“And the Human Union?”

Clasping his hands in his lap, the preacher answered. “We’re human, too. And we do what humans need to do to survive the changing environment. We adapt. You know they were in much legal trouble. They made less than wise decisions. But they had the numbers and their hearts were in the right place. We had the resources. In time, we reached out to them. Told them we should work together. They agreed.”

“But you’re not remotely similar. It seems like you’ve turned into something else. Are you even Christians anymore?”

“Our beliefs aren’t so different. When you lose reverence for the sacred, you start losing reverence for the physical. They knew intuitively that this body augmentation future we’re going towards is ruinous.”

Alan thought about his pilot’s gland. “I don’t know. I don’t think we’re really different. Our bodies may change, but we’re still the same people.”

The man shook his head. “Are you sure about that? When you start adding body parts or change out your organs, you start thinking differently. You can get increased strength and faster reaction times, for example. You start thinking that you’re superior to those who have not augmented themselves. You start thinking of yourselves as a different type of human. And the result of all that will be inequality and more conflict. That’s the problem when you don’t have God. You don’t have someone telling you what’s right. You start testing the boundaries of what defines you. But it won’t satisfy you, so you push further and further until you’re not even human anymore. Take those sex-changers. They make a mockery of our fundamental biology—”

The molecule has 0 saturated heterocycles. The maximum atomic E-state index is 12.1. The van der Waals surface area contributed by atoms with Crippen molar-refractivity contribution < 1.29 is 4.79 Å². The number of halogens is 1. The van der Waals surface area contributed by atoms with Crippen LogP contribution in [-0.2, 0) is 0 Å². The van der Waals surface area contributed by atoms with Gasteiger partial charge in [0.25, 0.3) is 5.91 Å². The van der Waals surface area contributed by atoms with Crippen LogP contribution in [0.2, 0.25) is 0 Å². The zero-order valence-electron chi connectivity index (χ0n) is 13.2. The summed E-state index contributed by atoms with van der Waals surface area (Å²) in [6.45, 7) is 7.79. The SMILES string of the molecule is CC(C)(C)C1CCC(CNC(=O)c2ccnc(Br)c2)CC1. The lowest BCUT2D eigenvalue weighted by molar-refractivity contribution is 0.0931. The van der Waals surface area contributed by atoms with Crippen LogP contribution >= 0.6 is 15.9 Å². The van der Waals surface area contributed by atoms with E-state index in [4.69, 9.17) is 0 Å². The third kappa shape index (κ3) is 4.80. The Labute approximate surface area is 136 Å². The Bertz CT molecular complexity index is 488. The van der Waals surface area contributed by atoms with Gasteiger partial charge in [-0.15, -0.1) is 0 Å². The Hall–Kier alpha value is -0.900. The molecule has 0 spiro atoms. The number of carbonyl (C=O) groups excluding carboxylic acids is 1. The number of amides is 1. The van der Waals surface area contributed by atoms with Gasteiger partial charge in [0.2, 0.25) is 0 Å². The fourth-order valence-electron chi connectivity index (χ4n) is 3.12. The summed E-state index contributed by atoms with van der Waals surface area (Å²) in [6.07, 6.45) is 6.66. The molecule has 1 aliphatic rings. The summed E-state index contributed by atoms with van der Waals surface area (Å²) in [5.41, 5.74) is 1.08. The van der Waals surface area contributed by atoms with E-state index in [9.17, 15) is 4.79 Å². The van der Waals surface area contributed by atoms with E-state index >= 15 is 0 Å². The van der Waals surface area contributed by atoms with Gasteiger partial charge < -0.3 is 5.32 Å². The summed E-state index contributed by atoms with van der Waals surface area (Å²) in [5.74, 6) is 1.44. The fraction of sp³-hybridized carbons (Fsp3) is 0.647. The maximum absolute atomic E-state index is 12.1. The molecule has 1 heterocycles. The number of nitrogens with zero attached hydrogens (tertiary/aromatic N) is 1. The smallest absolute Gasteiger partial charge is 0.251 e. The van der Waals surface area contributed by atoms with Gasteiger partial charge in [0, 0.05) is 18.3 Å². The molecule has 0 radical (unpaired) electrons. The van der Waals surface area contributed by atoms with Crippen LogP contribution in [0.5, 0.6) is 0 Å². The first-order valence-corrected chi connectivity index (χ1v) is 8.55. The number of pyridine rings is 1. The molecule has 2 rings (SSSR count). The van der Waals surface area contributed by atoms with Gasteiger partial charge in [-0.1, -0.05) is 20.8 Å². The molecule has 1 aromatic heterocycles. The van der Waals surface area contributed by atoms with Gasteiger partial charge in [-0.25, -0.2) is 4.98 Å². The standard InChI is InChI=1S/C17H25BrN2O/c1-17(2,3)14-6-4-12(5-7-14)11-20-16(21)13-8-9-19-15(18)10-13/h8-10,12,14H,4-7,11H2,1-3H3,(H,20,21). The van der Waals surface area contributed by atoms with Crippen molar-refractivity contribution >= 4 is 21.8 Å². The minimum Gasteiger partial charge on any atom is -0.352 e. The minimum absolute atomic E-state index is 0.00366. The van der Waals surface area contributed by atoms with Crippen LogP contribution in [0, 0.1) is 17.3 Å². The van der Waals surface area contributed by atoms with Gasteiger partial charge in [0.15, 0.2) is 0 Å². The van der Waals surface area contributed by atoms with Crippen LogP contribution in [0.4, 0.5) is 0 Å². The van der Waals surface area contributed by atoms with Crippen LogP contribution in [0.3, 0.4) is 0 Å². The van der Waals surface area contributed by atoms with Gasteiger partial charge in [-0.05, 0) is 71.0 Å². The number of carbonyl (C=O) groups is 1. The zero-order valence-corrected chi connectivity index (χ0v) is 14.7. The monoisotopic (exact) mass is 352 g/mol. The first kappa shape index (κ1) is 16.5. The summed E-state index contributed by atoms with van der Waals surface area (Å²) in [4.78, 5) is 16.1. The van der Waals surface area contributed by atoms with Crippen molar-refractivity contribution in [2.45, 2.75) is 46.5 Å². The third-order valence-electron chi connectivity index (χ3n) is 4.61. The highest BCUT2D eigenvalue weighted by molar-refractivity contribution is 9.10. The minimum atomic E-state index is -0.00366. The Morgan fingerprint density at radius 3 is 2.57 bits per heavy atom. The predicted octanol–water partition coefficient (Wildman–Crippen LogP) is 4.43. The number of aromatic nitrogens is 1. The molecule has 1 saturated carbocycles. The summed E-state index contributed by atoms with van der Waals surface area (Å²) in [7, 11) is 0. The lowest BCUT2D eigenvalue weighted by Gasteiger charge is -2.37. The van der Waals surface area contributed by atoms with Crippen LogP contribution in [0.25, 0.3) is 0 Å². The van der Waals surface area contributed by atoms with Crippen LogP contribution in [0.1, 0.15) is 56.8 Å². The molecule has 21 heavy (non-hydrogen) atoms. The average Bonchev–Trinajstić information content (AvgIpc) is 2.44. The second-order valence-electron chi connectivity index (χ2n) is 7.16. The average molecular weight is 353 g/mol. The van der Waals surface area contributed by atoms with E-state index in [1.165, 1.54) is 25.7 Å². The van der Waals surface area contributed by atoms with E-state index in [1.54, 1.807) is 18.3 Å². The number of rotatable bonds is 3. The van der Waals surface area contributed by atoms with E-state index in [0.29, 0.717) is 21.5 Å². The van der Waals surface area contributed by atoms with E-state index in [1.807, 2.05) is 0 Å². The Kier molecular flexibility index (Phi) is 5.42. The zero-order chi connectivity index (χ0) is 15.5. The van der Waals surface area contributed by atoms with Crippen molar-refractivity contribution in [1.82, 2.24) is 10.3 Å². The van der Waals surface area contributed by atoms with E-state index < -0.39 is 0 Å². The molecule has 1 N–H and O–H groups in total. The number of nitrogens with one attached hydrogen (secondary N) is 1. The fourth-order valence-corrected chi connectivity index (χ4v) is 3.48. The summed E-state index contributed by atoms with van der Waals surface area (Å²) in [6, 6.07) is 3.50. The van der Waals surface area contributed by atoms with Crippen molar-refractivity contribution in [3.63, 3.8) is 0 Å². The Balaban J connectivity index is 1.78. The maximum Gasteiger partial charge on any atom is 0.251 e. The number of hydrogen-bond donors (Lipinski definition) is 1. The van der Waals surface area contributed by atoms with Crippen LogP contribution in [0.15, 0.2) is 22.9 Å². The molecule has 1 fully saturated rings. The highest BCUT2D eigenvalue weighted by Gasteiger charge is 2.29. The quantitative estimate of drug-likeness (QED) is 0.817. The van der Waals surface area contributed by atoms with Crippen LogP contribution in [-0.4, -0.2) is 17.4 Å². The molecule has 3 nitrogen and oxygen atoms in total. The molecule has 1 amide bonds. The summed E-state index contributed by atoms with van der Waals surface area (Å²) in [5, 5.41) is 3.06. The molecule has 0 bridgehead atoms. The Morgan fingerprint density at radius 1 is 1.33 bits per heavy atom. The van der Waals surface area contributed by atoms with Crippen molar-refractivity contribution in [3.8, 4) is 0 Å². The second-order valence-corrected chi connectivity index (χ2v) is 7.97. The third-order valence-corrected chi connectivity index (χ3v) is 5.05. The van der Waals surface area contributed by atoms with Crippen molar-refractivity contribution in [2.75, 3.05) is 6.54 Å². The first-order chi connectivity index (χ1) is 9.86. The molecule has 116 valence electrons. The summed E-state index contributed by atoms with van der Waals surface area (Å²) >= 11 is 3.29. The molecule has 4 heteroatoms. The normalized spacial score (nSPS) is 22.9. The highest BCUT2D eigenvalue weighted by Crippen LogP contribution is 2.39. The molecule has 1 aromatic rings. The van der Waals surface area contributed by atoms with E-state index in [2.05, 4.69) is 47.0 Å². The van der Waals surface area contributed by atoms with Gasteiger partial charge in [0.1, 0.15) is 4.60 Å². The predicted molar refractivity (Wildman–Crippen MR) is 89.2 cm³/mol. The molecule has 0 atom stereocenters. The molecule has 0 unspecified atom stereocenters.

Alan gritted his teeth. “Enough. This conversation is over.”

“But listen—”

“Enough,” he growled.

“Oh, of course, I’m sorry if I offended you.” The man started to say something else, but stopped. He crossed his legs and turned his head to the side.

Alan wanted to reach out to him, to apologize, to say it wasn’t his fault, that he didn’t know. But he couldn’t. The moment had passed. However, the man was wrong. Mihaela was just as human as the rest of them. Perhaps even more so. He reflected over the conversation. If there was a God, he didn’t care. The image of the bleeding refugee woman appeared in his head. Certainly not about the pilot that killed a thousand men, women, and children.  

A slight wave of pressure hit him as the shuttle accelerated towards the system’s gridspace tesseract. He noticed the stillness in the air. He wondered at how bright the twin stars would be. Whatever it looked like, it represented a welcome reprieve from the previous conversation. The jump would take them to the edge of Republic space, away from the troubles of the galaxy. Soon, this journey would end, and he would be home.